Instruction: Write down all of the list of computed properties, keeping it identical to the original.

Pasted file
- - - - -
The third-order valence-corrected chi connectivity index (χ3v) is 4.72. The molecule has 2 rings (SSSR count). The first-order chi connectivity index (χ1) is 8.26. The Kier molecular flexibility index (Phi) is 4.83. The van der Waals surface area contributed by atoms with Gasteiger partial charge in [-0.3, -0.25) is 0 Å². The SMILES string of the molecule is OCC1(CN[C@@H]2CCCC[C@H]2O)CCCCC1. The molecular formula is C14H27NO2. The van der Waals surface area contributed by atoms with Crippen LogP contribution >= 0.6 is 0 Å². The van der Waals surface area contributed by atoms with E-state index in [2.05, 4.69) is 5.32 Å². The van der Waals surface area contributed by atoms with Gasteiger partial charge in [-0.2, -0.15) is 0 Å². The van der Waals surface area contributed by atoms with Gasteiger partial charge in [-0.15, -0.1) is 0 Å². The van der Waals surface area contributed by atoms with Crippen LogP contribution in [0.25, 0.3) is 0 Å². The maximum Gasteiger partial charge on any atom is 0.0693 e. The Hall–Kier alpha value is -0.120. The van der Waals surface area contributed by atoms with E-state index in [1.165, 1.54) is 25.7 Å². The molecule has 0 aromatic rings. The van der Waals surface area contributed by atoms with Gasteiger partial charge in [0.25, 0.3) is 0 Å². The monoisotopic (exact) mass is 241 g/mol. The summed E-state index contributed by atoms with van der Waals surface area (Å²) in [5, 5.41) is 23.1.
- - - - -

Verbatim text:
The third-order valence-corrected chi connectivity index (χ3v) is 4.72. The molecule has 2 rings (SSSR count). The first-order chi connectivity index (χ1) is 8.26. The Kier molecular flexibility index (Phi) is 4.83. The van der Waals surface area contributed by atoms with Gasteiger partial charge in [-0.3, -0.25) is 0 Å². The SMILES string of the molecule is OCC1(CN[C@@H]2CCCC[C@H]2O)CCCCC1. The molecular formula is C14H27NO2. The van der Waals surface area contributed by atoms with Crippen LogP contribution >= 0.6 is 0 Å². The van der Waals surface area contributed by atoms with E-state index in [2.05, 4.69) is 5.32 Å². The van der Waals surface area contributed by atoms with Gasteiger partial charge in [-0.2, -0.15) is 0 Å². The van der Waals surface area contributed by atoms with Gasteiger partial charge in [-0.15, -0.1) is 0 Å². The van der Waals surface area contributed by atoms with Crippen LogP contribution in [0.25, 0.3) is 0 Å². The maximum Gasteiger partial charge on any atom is 0.0693 e. The Hall–Kier alpha value is -0.120. The van der Waals surface area contributed by atoms with E-state index in [1.165, 1.54) is 25.7 Å². The molecule has 0 aromatic rings. The van der Waals surface area contributed by atoms with Gasteiger partial charge in [0.25, 0.3) is 0 Å². The monoisotopic (exact) mass is 241 g/mol. The summed E-state index contributed by atoms with van der Waals surface area (Å²) in [5, 5.41) is 23.1.